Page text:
Essendon footballer Marty Gleeson says he’s taken inspiration from successful comeback stories as he overcomes an injury which wiped out his entire 2018 season.
The Koroit export started running two weeks ago – some six months after suffering a serious lower leg injury during an AFL pre-season game in March.
Gleeson, 24, initially thought he’d rolled his ankle. The adrenaline numbed the pain despite breaking his foot and dislocating his ankle.
An initial 12-week timeline proved optimistic.
The running half-back flanker spent four months in a moon boot and is only now feeling comfortable running.
Gleeson said he “underestimated” the injury but was determined to take all precautions.
He knew a season on the sidelines would ultimately be the best result for his career.
“I wanted to make sure it healed because with your feet you hear a lot of horror stories about people not getting it right,” Gleeson told The Standard.
“I talked to a few people around the club and there’s a lot of guys – you probably wouldn’t realise (how many) – that have missed a season of footy. James Kelly when he was younger broke his leg playing for Geelong, ‘BJ’ (Brendon Goddard) did his knee one year and missed a whole year of footy.
“I also watched a lot of documentaries. I love US sports so I watched ones on guys from there that have had significant injuries or had different things happen to them on how they’ve come back. Watching them gives you a lot of hope.”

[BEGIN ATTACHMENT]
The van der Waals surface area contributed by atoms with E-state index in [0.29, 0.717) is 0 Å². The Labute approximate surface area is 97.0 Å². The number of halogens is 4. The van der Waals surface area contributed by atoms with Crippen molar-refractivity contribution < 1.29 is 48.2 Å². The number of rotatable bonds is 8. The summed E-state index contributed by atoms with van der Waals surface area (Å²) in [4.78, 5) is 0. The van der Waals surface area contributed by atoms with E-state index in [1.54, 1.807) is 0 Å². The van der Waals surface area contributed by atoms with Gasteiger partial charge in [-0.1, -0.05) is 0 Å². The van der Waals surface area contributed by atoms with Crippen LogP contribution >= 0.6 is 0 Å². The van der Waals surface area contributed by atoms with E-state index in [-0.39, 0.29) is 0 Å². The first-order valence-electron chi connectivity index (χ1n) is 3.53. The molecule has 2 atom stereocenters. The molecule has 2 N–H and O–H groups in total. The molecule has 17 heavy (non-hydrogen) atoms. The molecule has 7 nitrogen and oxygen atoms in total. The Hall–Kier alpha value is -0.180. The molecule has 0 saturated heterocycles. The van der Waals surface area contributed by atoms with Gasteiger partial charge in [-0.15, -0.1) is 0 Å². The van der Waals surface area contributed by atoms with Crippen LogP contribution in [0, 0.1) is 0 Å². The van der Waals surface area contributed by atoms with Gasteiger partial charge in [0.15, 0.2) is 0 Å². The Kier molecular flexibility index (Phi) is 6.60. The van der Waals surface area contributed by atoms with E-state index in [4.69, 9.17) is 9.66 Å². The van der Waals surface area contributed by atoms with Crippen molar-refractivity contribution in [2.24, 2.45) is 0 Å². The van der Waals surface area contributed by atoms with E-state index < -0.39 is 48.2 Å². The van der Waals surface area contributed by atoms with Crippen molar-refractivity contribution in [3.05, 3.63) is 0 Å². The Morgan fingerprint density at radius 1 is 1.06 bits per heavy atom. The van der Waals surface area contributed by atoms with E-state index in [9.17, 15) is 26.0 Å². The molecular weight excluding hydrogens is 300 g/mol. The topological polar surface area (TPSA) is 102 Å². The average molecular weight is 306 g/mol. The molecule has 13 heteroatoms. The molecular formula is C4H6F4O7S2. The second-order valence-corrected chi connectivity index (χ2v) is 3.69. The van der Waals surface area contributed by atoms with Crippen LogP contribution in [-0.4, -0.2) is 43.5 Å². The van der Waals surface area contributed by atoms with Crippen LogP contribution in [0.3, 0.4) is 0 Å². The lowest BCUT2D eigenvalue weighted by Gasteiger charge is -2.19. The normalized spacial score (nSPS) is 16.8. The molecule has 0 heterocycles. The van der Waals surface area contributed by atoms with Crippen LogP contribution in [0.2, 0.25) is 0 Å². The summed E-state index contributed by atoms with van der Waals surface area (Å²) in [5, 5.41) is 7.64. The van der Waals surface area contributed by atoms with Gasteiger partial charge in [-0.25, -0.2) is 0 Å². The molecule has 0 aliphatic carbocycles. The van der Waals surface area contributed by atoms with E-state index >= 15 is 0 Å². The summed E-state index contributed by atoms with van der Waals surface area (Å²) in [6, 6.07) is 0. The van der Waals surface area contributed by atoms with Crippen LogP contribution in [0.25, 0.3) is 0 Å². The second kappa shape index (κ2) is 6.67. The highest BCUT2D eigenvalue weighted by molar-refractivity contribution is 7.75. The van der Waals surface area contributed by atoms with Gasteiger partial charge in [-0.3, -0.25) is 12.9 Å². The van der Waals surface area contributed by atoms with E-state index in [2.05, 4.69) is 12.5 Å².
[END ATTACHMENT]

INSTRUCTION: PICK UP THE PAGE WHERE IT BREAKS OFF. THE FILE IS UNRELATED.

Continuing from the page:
Gleeson, who has played 69 matches since he was drafted in 2012, remained upbeat despite the slow progress, hitting the gym and adding strength to his lean 191-centimetre frame.
“It was pretty slow. I probably underestimated the injury,” he said.
“The surgeon said to me I’d be in a boot for at least 12 weeks. I ended up being in the boot for close to 18 weeks.
“It was a pretty long time but I guess I had to get it right. It felt so weird walking around for the first time without the boot on. My leg felt so heavy...I almost kept falling over.”
“You have to get used to walking again and a big thing is getting your strength back in your calf.”
Gleeson admitted he had times where he lamented “woe is me” but the support of his Essendon teammates helped him.
“They gave me the opportunity to get away but I wanted to stay at the club,” he said.
“The boys started to play some good footy and I wanted to be there to support them.
“A lot of my good mates are at the footy club, so being around them everyday, there’s not many workplaces where you can do that.
“I still had a great year, a fun year, so I was pretty happy to stay around.”
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